We would not recommend laying decking tiles on grass because that would defeat the purpose of having grass in your backyard and will destroy the grass as well! However, if you do wish to lay decking tiles over grass, first give it a mow at the closest possible setting.
Remove all weeds and pour some non-toxic natural weed-killer wherever you removed weeds from.
For optimal results, spread a very thin layer, say half to one centimetre, of fine gravel over the area you want to tile up. Bear in mind that doing so will totally ruin your grass so take this step only if your deck will be more or less permanent. Then lay the geotextile fabric mesh as outlined above. Then again spread a very thin layer of fine gravel (with the same caveat as spelt out earlier). Now lay the decking tiles as outlined in section Installing Your Tiles except that you will have to press down more firmly than you would on concrete, and the process will be a little more fiddly.
First use a regulation 18-inch sweeping brush to level the gravel and also tamp it down as much possible. Sprinkle or spray small amounts of water to pack the gravel. After a couple of hours when the gravel is semi-dry, lay the geotextile fabric mesh as outlined above and follow the instructions in section Installing Your Tiles.
If your dirt may contain toxic substances you should consider a preliminary step. Remove a layer of dirt, if only 2 centimetres. Then replace it with an equal amount and equally-deep layer of fine gravel or mixed clean-fill.
With a regulation 18-inch sweeping brush, sweep the dirt to make it as level as possible. Sprinkle some water with a watering can on the dirt as you tamp it down. After a few hours when the dirt is semi-dry, lay the decking tiles as outlined in section Installing Your Tiles.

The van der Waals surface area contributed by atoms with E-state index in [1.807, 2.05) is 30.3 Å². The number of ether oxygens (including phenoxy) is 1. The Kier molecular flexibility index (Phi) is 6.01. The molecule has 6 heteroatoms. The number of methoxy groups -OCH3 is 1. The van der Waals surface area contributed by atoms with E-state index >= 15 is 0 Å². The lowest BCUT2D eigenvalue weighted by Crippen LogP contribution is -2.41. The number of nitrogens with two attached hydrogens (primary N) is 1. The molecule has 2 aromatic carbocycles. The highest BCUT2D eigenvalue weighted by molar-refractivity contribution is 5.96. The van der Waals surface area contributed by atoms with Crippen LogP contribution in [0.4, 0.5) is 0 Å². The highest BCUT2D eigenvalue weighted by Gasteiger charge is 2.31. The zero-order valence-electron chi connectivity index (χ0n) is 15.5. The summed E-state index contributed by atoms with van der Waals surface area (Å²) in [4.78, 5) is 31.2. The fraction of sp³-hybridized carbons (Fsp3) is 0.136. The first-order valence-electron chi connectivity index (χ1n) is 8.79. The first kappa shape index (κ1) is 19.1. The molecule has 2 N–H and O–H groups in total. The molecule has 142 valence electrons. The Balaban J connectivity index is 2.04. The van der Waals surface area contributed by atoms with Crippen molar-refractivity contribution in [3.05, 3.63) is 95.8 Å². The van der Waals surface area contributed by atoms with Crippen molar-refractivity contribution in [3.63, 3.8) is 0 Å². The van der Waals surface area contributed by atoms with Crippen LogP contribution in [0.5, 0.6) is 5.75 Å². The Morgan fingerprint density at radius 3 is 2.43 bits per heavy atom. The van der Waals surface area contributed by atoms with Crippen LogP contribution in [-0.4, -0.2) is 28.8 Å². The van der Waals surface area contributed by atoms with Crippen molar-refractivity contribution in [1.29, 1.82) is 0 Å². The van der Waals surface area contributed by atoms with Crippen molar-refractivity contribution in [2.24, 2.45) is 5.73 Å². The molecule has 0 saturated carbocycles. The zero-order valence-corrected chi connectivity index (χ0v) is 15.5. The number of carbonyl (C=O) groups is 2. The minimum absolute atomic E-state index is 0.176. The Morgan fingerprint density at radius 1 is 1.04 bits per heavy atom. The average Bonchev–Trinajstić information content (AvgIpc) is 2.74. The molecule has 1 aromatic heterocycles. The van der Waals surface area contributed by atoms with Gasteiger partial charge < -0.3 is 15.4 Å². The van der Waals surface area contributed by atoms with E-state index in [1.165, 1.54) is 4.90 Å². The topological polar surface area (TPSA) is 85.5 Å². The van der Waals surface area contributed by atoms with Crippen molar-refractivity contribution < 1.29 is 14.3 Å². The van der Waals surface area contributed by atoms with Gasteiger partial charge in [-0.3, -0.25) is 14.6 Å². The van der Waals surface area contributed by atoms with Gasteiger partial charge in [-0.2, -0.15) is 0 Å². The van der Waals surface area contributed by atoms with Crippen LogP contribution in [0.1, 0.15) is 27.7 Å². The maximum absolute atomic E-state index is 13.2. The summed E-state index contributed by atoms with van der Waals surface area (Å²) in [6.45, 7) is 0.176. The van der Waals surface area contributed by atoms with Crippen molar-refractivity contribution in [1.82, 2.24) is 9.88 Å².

Again, you will have to press down more firmly than you would on concrete, and the process will be rather more fiddly. The tile on whose loops the new tile’s pegs are being pushed will tend to sink in dirt so you may need to support it. If your fingers are strong enough, more power to you; otherwise slide a spatula under the tile.
Tips For Laying On Uneven Ground
First, although it’s possible to lay certain types of decking tiles on fairly undulating ground, unless you actually prefer undulating ground, even out the ground as much as possible. The reasons are that the tiles will be easier to lay, they will be less prone to detachment, warpage, and tearing/breakage due to stresses, and the surface will be more enjoyable to walk over or play on.
The first thing you need to do is to buy flexible types of tiles. These are typically made of vinyl, PVC, or foam.
You can also get wooden tiles that are ‘kinda-sorta’ flexible. These high-end, special-design tiles are ingeniously made: smaller pieces of wood that comprise each tile are connected with swivelling joints which makes the tiles quasi-flexible.